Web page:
Archives for posts with tag: Texas Property Code

It should be noted that Texas history is filled with citizens from other states and countries moving to Texas to escape debt and not so friendly debt collection laws, including in some instances, debtor’s prison.  For example, William B. Travis avoided arrest in Alabama for unpaid debts by moving to Texas.

As a result, the early Texans were not so fond of government interference in their private matters, including debt-collection.  That legacy still exists in Texas today.  Obtaining a judgment against a citizen of Texas may be one thing.  But collecting it is certainly another.

Chapters 41 and 42 of the Texas Property Code set forth certain property classifications which are “exempt” from execution by a judgment creditor.  Execution is the process of forcefully taking the property of a debtor, selling it, and paying the proceeds to a judgment creditor.  If the property is exempt, it may not be taken to satisfy a judgment debt.

Chapter 41 of the Texas Property Code deals with exempt real property.  Real property includes any permanent improvements and fixtures located on land.  Except for certain permitted types of liens and removables, a “homestead” and one or more lots used for a place of burial are exempt from seizure for the claims of a judgment creditor.

In order to qualify as a homestead, the real property (and improvements) must be categorized as either “urban” or “rural”.  If a property is “urban”, then the homestead exemption is limited to 10 acres.  If a property is “rural”, then for a single adult person the  homestead exemption is limited to 100 acres, and for a family the exemption is  limited to 200 acres.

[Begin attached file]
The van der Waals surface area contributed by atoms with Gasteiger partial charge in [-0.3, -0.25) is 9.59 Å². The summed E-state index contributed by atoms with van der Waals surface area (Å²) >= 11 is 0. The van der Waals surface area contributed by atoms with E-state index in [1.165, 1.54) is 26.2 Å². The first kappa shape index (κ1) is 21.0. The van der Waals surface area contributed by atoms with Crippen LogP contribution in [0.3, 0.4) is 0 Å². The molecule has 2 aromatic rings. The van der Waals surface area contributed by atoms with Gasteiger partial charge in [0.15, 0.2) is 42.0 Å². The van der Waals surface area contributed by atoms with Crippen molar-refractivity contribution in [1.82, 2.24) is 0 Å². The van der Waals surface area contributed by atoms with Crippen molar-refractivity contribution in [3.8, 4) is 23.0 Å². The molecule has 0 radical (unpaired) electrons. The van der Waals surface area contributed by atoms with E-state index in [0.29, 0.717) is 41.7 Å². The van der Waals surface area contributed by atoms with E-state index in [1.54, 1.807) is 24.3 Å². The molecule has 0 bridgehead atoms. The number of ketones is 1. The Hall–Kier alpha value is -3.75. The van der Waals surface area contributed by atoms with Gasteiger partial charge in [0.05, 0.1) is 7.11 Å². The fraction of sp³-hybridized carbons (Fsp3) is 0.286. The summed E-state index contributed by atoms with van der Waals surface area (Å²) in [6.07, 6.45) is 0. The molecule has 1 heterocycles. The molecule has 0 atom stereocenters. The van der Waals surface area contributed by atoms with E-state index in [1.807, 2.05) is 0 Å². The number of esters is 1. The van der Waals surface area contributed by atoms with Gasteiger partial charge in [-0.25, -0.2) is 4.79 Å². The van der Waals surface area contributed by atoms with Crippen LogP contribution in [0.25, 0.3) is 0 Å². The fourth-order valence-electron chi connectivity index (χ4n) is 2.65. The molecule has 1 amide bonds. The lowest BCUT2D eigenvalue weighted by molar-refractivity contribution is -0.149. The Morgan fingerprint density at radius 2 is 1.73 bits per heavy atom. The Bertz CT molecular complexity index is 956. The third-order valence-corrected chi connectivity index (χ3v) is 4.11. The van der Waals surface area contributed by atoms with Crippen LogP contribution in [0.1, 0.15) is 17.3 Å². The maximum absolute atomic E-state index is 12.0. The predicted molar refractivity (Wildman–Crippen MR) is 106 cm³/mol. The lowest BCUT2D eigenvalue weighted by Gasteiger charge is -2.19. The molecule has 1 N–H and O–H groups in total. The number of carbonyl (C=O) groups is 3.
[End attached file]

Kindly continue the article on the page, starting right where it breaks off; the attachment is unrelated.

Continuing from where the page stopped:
A property is considered “rural” if it is not “urban”.  A property is considered “urban” if the property is located within the limits of a municipality or the extraterritorial jurisdiction of a municipality or a platted subdivision; and is served by policy protection, paid or volunteer fire protection, and at least 3 of the following services provided by a municipality or under contract to a municipality: (a) electric, (b) natural gas, (c) sewer, (d) storm sewer, and (e) water.

The proceeds from the sale of a homestead continue to be exempt for a period of 6 months following the date of sale.

Chapter 42 of the Texas Property Code addresses exempt personal property.  Personal property includes moveable property which is not real property.  Certain amounts and types of personal property are exempt from garnishment, attachment, execution, or other seizure.  The amount is limited to $100,000.00 of the combined fair market value of the personal property of a family.  For a single adult, the exemption amount is limited to $50,000.00.

The following are types of personal property that are exempt so long as the combined value does not exceed the limitations set forth above:

  1.  home furnishings, including family heirlooms;
  2.  provisions for consumption;
  3. farming or ranching vehicles and implements;
  4. tools, equipment, books, and apparatus, including boats and motor           vehicles  used in a trade or profession;
  5. wearing apparel;
  6. jewelry not exceeding 25% of the aggregate limits set forth above;
  7. two firearms;
  8. athletic and sporting equipment, including bicycles;